Thriving on Adversity, This City Can Take It

It's open season on St. Petersbashing at the moment. The prospect of a cultural blackout has sent a seismic shiver down the spine of the city's self-image. With its prestigious museums and theaters plunged into darkness, could this vast neo-classical stage set be faced with redundancy?


None of this negativity is particularly new or original. For much of its short 300-year lifespan St. Petersburg has been scorned by its inhabitants. The city has been vehemently hated by some of the world's greatest writers and artists. Its "artificiality" has been the victim of the most excoriating coffee-house criticism, its filthy weather the butt of the most bruising complaints.


Peter the Great's wife, Eudoxia, started the ball rolling by christening her husband's great urban creation with a curse: "Sankt-Petersburg will stand empty." This set the tone for a century of disgruntled aristocracy, all of whom had been uprooted from Moscow and forcibly planted in this desolate stretch of Finnish marshland. On its fine new boulevards, the new population could feel the crunch of bones underfoot: "Peter called his new capital a Paradise," lamented the Tsar's court historian as he totted up the figures of the construction casualties, "But it turned into a big cemetery for the people."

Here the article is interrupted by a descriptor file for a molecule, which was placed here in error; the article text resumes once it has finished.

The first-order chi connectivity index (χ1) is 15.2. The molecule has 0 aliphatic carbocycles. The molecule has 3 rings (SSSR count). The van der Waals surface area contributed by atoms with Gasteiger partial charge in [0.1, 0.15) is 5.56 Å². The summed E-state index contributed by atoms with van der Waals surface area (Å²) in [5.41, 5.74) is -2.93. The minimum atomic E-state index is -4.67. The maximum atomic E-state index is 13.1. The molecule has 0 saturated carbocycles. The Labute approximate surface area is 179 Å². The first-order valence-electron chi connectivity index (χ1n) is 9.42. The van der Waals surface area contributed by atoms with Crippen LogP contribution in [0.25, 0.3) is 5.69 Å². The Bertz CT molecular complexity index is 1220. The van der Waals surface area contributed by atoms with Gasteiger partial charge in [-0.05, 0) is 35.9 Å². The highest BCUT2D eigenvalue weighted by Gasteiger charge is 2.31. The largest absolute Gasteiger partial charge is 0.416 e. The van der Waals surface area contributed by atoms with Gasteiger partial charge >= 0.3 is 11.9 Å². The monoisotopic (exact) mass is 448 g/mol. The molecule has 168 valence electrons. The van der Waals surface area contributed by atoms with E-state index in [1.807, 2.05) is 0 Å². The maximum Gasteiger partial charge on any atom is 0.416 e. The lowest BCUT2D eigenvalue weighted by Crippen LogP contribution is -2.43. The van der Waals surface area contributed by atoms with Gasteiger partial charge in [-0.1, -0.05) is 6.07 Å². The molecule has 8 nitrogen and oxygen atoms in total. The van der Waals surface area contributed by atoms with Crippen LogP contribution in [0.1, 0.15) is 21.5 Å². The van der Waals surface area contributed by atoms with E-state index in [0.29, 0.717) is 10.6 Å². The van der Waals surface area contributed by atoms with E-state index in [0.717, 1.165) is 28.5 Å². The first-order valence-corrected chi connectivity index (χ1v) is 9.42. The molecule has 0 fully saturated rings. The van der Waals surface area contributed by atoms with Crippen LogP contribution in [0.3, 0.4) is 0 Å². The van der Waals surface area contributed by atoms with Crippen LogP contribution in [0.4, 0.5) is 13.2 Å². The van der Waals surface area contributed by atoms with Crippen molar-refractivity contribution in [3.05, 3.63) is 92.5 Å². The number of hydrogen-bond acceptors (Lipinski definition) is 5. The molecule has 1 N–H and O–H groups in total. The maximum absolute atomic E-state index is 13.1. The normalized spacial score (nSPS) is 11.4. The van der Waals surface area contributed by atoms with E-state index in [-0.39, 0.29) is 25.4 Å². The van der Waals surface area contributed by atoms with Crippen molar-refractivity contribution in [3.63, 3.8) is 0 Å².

Dostoevsky thought St. Petersburg's grand architecture was the palest copy imaginable of Western styles and that the "synthetic" nature of the environment had an adverse affect on city-dwellers. "This city is for the half-mad. There are few more grim, harsh and strange influences on a man's soul than in Petersburg. Just think of the climatic influences."


St. Petersburg's climate -- now transformed into a tourist attraction -- has been the object of great oceans of verbal and even musical bile. The misanthropic composer Musorgsky wrote a song cycle, entitled "Sunless," about a man who shuts himself up in a darkroom for the months of June and July to escape the scourge of the White Nights. But it was perhaps the little known 19th-century poet Appolon Gregoryev, whose attacks were the most bizarre, acerbic and entertaining:


Let the night be clear as day, let everything be still,


Let everything be transparent and calm --


In that calm an evil illness lurks --


And that is the transparency of a suppurating ulcer.


So, it is unlikely that the latest round of critical soul-searching will have much effect on a city steeled by centuries of slander and abuse. Even in the event of a cultural china syndrome, it is unlikely that the infamous resilience of this unnatural city will be shaken. St. Petersburg seems to thrive on criticism. Its inspirational hatred has brought us such neurotic masterpieces as "Crime and Punishment," "The Nose" and Nevsky Prospekt. May it always remain this way.